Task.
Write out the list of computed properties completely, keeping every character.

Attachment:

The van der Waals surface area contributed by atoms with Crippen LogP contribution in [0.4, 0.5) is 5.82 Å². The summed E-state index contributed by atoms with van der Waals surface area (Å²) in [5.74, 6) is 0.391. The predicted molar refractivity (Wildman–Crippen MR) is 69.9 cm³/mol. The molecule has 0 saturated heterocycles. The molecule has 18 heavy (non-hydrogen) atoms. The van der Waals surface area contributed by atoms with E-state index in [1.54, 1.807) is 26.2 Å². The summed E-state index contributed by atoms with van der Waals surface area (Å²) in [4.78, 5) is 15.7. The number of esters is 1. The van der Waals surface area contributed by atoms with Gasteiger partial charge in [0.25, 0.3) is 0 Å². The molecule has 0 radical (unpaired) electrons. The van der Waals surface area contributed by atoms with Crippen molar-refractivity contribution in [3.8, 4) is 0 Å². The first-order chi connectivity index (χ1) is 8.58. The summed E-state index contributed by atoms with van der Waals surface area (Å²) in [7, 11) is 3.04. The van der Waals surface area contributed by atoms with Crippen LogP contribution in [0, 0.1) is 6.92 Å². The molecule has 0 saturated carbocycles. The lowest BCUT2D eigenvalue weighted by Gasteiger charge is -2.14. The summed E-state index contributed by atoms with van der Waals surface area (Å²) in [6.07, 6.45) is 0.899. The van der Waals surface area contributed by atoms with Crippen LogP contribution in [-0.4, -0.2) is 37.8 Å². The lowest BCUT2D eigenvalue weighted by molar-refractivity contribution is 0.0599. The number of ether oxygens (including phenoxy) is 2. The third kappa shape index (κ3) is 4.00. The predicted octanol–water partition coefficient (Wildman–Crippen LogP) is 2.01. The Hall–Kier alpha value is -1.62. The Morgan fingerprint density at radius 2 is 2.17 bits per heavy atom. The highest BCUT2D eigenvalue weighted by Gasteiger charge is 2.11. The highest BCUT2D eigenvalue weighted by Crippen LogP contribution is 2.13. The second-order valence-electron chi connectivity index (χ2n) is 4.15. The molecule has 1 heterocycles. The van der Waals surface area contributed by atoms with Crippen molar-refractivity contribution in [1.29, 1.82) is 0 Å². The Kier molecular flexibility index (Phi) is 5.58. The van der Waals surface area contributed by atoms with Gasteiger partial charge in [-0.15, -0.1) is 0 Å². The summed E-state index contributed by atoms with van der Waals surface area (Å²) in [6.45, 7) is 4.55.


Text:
The van der Waals surface area contributed by atoms with Crippen LogP contribution in [0.4, 0.5) is 5.82 Å². The summed E-state index contributed by atoms with van der Waals surface area (Å²) in [5.74, 6) is 0.391. The predicted molar refractivity (Wildman–Crippen MR) is 69.9 cm³/mol. The molecule has 0 saturated heterocycles. The molecule has 18 heavy (non-hydrogen) atoms. The van der Waals surface area contributed by atoms with E-state index in [1.54, 1.807) is 26.2 Å². The summed E-state index contributed by atoms with van der Waals surface area (Å²) in [4.78, 5) is 15.7. The number of esters is 1. The van der Waals surface area contributed by atoms with Gasteiger partial charge in [0.25, 0.3) is 0 Å². The molecule has 0 radical (unpaired) electrons. The van der Waals surface area contributed by atoms with Crippen molar-refractivity contribution in [3.8, 4) is 0 Å². The first-order chi connectivity index (χ1) is 8.58. The summed E-state index contributed by atoms with van der Waals surface area (Å²) in [7, 11) is 3.04. The van der Waals surface area contributed by atoms with Crippen LogP contribution in [0, 0.1) is 6.92 Å². The molecule has 0 saturated carbocycles. The lowest BCUT2D eigenvalue weighted by Gasteiger charge is -2.14. The summed E-state index contributed by atoms with van der Waals surface area (Å²) in [6.07, 6.45) is 0.899. The van der Waals surface area contributed by atoms with Crippen LogP contribution in [-0.4, -0.2) is 37.8 Å². The lowest BCUT2D eigenvalue weighted by molar-refractivity contribution is 0.0599. The number of ether oxygens (including phenoxy) is 2. The third kappa shape index (κ3) is 4.00. The predicted octanol–water partition coefficient (Wildman–Crippen LogP) is 2.01. The Hall–Kier alpha value is -1.62. The Morgan fingerprint density at radius 2 is 2.17 bits per heavy atom. The highest BCUT2D eigenvalue weighted by Gasteiger charge is 2.11. The highest BCUT2D eigenvalue weighted by Crippen LogP contribution is 2.13. The second-order valence-electron chi connectivity index (χ2n) is 4.15. The molecule has 1 heterocycles. The van der Waals surface area contributed by atoms with Crippen molar-refractivity contribution in [1.29, 1.82) is 0 Å². The Kier molecular flexibility index (Phi) is 5.58. The van der Waals surface area contributed by atoms with Gasteiger partial charge in [-0.15, -0.1) is 0 Å². The summed E-state index contributed by atoms with van der Waals surface area (Å²) in [6.45, 7) is 4.55.